This article will explain why these parameters are important when trying to create a superior PVC/PU composite, and why the widely used quality control measurements of dyne value and contact angle of cast PVC skins are not good guides to performance in use.
Cast PVC cover skin is often used for higher quality automotive interior trim, and is frequently used in combination with polyurethane (PU) foam in the production of interior components such as door and instrument panels.
Good adhesion of the PVC skin to the PU foam is critical for good part performance and service life. However, tests of adhesion between PU foam and cast PVC used in the automotive sector have shown wide ranges of results.
At the bottom end of the range, we see undesirably low ply-adhesion forces of less than 50 N/m (0.3 lbf/in). Composites with this behaviour exhibit complete adhesive failure, and are typified by samples where there is no foam adhesion to the PVC skin.
Desirable higher ply-adhesion values are typically greater than 175 N/m (1 lbf/in), and are found in samples that fail the tests by virtually complete cohesive foam tear.
Despite the advancements that have been made in PU foam and vinyl formulations during the past few decades, wide variation in adhesion between foam and cast PVC is still frequently experienced. Commonly, this wide variation in ply-adhesion and adhesive foam failure has been attributed to chemicals in the PU foam or plasticiser migration from the PVC.
To investigate this, we designed experiments to examine PVC casting process variables, along with PU foam moulding, to find the best combination of conditions necessary for improved adhesion between typical PVC skins and PU foam.
Cast skin samples were prepared at the PolyOne laboratory in North Baltimore, Ohio using the standard lab cast skin process. Samples were fused on an electroformed nickel mould with hot air heating to reach the targeted cast temperature, which was confirmed with a surface probe.
Powder mould dwell time was adjusted based on surface temperature to maintain a target skin thickness of 1.0-1.2 mm. Skin samples were demoulded at 45°C following a standard cooling cycle.
Foaming was conducted using high-pressure foam machine mixing in the BASF Urethanes Research Lab in Wyandotte, Michigan. Foamed parts were prepared using a small rectangular mould to simulate a longer foam flow-path similar to that which foam would experience in a closed mould.
Foamed samples were evaluated for foam-to-skin ply-adhesion using standard test methods, 180° peel at 300 mm/min. Typical semi-flexible PU foams were used in these studies.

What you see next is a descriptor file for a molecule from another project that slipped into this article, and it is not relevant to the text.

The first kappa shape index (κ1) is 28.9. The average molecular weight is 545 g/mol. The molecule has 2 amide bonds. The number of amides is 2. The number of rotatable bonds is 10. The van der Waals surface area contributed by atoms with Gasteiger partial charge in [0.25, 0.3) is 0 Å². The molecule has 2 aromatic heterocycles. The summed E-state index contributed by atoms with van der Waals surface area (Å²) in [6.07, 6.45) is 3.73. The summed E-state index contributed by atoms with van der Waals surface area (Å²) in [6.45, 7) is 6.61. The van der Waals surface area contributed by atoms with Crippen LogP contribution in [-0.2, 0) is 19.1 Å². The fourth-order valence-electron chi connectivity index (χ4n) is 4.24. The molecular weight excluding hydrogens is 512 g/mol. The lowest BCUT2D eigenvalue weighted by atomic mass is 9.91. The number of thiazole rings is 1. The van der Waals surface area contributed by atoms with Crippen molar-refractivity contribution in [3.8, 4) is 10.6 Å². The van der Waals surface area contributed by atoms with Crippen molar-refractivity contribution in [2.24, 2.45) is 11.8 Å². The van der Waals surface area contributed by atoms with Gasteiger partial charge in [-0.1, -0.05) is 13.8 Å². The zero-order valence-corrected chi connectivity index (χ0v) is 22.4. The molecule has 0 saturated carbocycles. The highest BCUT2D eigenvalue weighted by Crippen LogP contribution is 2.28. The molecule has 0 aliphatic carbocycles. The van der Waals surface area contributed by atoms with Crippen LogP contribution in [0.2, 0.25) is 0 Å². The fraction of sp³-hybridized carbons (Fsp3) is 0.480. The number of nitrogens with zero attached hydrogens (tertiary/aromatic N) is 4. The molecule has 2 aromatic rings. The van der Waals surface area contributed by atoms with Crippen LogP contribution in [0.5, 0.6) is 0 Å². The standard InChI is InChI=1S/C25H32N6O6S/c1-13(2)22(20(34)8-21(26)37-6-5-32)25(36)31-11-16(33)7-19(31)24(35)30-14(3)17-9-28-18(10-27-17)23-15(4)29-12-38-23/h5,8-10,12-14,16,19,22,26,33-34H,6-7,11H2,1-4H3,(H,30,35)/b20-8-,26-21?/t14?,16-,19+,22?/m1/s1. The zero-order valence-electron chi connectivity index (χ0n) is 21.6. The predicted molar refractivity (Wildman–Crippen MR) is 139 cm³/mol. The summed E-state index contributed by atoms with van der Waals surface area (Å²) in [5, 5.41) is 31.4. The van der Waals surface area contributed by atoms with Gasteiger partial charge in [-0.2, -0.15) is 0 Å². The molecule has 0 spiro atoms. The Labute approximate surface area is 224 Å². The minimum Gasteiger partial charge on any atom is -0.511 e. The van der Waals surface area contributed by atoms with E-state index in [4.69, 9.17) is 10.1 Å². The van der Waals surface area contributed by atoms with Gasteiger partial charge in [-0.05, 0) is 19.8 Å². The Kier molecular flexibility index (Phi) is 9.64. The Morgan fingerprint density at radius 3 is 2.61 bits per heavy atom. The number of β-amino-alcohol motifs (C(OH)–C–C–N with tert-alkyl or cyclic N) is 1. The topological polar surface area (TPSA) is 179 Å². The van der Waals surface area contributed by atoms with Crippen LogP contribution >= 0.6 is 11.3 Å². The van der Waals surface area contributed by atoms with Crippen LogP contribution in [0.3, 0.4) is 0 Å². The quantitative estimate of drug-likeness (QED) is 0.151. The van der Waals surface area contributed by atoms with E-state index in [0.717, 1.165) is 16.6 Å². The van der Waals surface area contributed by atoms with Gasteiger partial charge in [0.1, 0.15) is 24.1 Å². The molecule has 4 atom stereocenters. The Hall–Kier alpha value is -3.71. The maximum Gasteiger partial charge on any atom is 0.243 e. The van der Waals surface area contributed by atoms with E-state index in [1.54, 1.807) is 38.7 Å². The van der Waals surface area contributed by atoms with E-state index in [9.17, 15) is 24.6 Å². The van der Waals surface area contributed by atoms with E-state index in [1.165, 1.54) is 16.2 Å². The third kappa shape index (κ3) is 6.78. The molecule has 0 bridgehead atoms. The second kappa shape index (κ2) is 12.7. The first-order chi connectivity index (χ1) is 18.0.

The experiments were carried out in two groups. The first were designed to discover the effects of mould release, age of PVC resin and casting temperatures (230° and 250°C). These experiments were designated DOE 1.
The second group of experiments, designated DOE 2, were carried out to assess the effects of different moulds, one with turf grain. This had a thicker shell and was slower to heat up and cool down than the other, which had a fawn grain. The second mould featured a thinner shell, and had less thermal inertia, PVC powder colour (tan and black) and three casting temperatures (220°, 230°, and 240°C).
To provide a comparison, samples of an available thermoformable PVC foil from Benecke-Kaliko (BK) were also foamed.
Results and discussion
The initial PVC powder casting experiment, DOE 1, was conducted with the turf-grained laboratory cast skin tool.
After casting, the skins were foam-moulded and cured for five days, before measuring skin-to-foam ply adhesion. Although significant scatter was observed in the foam-to-skin ply-adhesion strength data, it was clear that higher casting temperatures resulted in lower overall adhesion.
Generally, skins cast at the lower casting temperature showed a low incidence of adhesive foam failure and had very good adhesion between the foam and the PVC cast skin.
In our control experiment with PU foam bonded to the BK skin, we observed a complete absence of adhesive foam failure.
While both the cooler cast PVC and BK foil provided excellent adhesion to PU foam, the observed differences prompted further examination. We decided to examine several skin samples both by light microscopy, and ultimately by atomic force microscopy (AFM).
Light microscopy clearly showed that the extruded PVC had a much rougher back surface than a cast PVC skin. AFM confirmed this. It showed that cast skin had an average roughness estimate of ~54 nm for the cast skin sample; the BK skin had an average roughness estimate of ~530 nm (See fig. 1). This was the first indication that surface micro-roughness might contribute to foam adhesion.